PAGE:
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Improving First Responders' Interagency Communications

Improving First Responders' Interagency Communications


By David E. Hubler
Contributor, EDM Digest

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When experts were canvassed about how public safety communications systems performed during the 9/11 terrorist attack, they told Homeland Security New Wire that “Interoperability between public safety agencies was inadequate, and in many cases non-existent.”

Chris Russo, a veteran firefighter and 9/11 first responder, put it bluntly: “We were severely hampered by not being able to communicate with each other, as radio systems did not allow for inter-agency communications.”

One analysis published in The New York Times was headlined, “Fatal Confusion: A Troubled Emergency Response; 9/11 Exposed Deadly Flaws in Rescue Plan.” A summary of the article on Disaster STS Network highlighted numerous critical flaws. They included:

  • Police and fire departments barely spoke to coordinate strategy or share intelligence.
  • Firefighters’ radio system failed, just as it had done eight years earlier in the World Trade Center bombing.
  • Most firefighters inside the North Tower did not know that the South Tower had crumbled.
  • To this day, the NYFD cannot say how many firefighters were sent into the towers and where they died.

GlobalFlyte, a technology company founded in 2015, has developed a solution to these failures called multi-modal communications (MMC). The solution is based on technology developed by the U.S. Air Force Research Lab to reduce the chaos and increase the clarity of communications in Air Force Operations Centers.

As GlobalFlyte CEO Roger Mann explained: “We recognized early on that first responders, disaster recovery responders, they all have an extremely challenging environment to operate in with so many different sources of information flooding in on them and yet have to sort out and take decisive and correct action to save lives and protect property.”

Communication Boundaries Create Interagency Challenges

Mann refers to these communication challenges as “boundaries,” such as between local fire and police departments, FEMA and the National Guard, and among responders from different jurisdictions. “For instance, if you’re on a military radio, how do you communicate with someone on a civilian radio?” he asked rhetorically.

These boundaries hamper response times especially when time is of the essence, for example when coordinating a rapid response to a spreading forest fire. “You’re going to have to make sure the responders themselves are safe, but you’re also going to have to deal with the containment and the mitigation,” Mann explained.

GlobalFlyte’s MMC permits various first responder departments and rescue organizations to communicate with each other on an integrated platform using the technology developed by the Air Force along with commercial mapping, imaging and smartphone applications.

The MMC separates the radio channels on first responders’ mobile devices. Channels not relevant to the immediate task at hand can be muted so responders can concentrate on the most relevant audio information they need. The data is transmitted onto mobile display units managed by the incident command controller. The “turn by turn” navigation also allows responders to view the incident as it unfolds.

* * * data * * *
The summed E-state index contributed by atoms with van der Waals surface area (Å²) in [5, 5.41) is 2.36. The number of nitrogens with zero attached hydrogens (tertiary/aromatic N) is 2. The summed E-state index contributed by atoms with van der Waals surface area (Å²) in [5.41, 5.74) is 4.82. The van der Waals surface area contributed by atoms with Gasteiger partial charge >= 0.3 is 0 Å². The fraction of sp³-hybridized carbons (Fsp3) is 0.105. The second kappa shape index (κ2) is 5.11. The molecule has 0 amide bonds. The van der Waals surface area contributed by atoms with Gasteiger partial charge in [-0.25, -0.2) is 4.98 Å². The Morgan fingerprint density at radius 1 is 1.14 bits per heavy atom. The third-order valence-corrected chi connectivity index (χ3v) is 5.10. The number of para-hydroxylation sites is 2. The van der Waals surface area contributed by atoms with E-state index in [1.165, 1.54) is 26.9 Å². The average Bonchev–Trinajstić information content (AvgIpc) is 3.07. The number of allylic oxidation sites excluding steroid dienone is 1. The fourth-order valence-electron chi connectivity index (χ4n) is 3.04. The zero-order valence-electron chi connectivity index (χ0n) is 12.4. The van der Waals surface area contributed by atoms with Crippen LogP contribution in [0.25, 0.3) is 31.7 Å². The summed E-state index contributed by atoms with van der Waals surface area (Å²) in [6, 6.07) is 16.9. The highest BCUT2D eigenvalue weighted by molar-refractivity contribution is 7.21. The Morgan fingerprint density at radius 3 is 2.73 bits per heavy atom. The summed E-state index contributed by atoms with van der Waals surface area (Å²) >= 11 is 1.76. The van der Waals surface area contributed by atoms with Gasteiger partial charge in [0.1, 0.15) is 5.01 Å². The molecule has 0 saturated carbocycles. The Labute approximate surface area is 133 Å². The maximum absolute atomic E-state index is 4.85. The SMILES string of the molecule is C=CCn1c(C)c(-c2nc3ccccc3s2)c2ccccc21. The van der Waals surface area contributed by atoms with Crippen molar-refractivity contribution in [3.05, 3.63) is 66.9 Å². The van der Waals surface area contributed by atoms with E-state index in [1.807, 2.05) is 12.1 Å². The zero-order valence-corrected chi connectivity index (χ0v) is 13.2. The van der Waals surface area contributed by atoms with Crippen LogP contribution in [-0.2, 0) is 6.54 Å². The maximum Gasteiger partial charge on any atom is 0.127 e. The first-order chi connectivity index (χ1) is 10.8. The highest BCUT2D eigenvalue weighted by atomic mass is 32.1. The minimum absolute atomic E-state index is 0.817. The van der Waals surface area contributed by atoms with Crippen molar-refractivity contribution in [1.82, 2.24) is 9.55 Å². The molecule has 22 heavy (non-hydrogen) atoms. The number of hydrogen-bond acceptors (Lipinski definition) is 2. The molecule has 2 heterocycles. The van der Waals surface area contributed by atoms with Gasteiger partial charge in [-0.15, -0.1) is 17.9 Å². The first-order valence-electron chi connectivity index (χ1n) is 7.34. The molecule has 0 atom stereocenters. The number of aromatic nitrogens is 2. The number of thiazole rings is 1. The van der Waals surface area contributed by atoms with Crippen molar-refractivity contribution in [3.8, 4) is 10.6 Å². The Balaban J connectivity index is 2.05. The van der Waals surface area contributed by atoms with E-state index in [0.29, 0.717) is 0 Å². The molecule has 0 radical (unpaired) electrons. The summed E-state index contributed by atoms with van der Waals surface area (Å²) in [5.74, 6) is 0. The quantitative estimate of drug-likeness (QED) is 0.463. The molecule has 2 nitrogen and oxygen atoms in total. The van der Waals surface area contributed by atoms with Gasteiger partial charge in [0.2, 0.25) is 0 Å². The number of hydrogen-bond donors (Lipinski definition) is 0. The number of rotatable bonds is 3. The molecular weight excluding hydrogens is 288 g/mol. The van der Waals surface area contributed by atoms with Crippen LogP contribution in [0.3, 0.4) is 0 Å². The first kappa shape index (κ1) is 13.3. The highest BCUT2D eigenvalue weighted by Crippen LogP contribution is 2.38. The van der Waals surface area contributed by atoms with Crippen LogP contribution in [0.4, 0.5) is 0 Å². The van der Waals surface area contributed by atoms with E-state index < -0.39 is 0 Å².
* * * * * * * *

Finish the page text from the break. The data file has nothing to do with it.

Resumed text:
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MMC is compatible with all radios and Mobile Display Terminals (MDTs), eliminating the need to upgrade communications infrastructure or radio gear.

The result, company officials say, is a 70% increase in listeners’ comprehension. And all communications are automatically stamped by date and time to create an accurate historic record of the event.

School Districts Can Upload Active Shooter Plans to Establish a Coordinated Response

A critical GlobalFlyte innovation allows subscribing school districts to upload their active shooter plans into the system. That creates a coordinated response to an actual shooting incident among local and district school officials and police and emergency responders, while also reducing the chances of a disjointed response as has occurred in recent incidents.

GlobalFlyte officials say a moderately priced two-year lease will make the technology also available to small and midsize jurisdictions.

As civilian and military entities continue to devise new critical technology, we may one day look back on communications incompatibility in the same light as we now regard the rapidly disappearing landline telephone. We will never fully eliminate disasters, natural or man-made, but responding to them and mitigating their effects will be greatly improved.

David Hubler David E. Hubler brings a variety of government, journalism and teaching experience to his position as a Quality Assurance Editor at APUS. David’s professional background includes serving as a senior editor at CIA and the Voice of America. He has also been a managing editor for several business-to-business and business-to-government publishing companies. David has taught high school English in Connecticut and at Northern Virginia Community College. He has a master’s degree for Teachers of English from the University of New Hampshire and a B.A. in English from New York University. In March 2017, Rowman & Littlefield published the paperback edition of David’s latest book, "The Nats and the Grays, How Baseball in the Nation's Capital Survived WWII and Changed the Game Forever."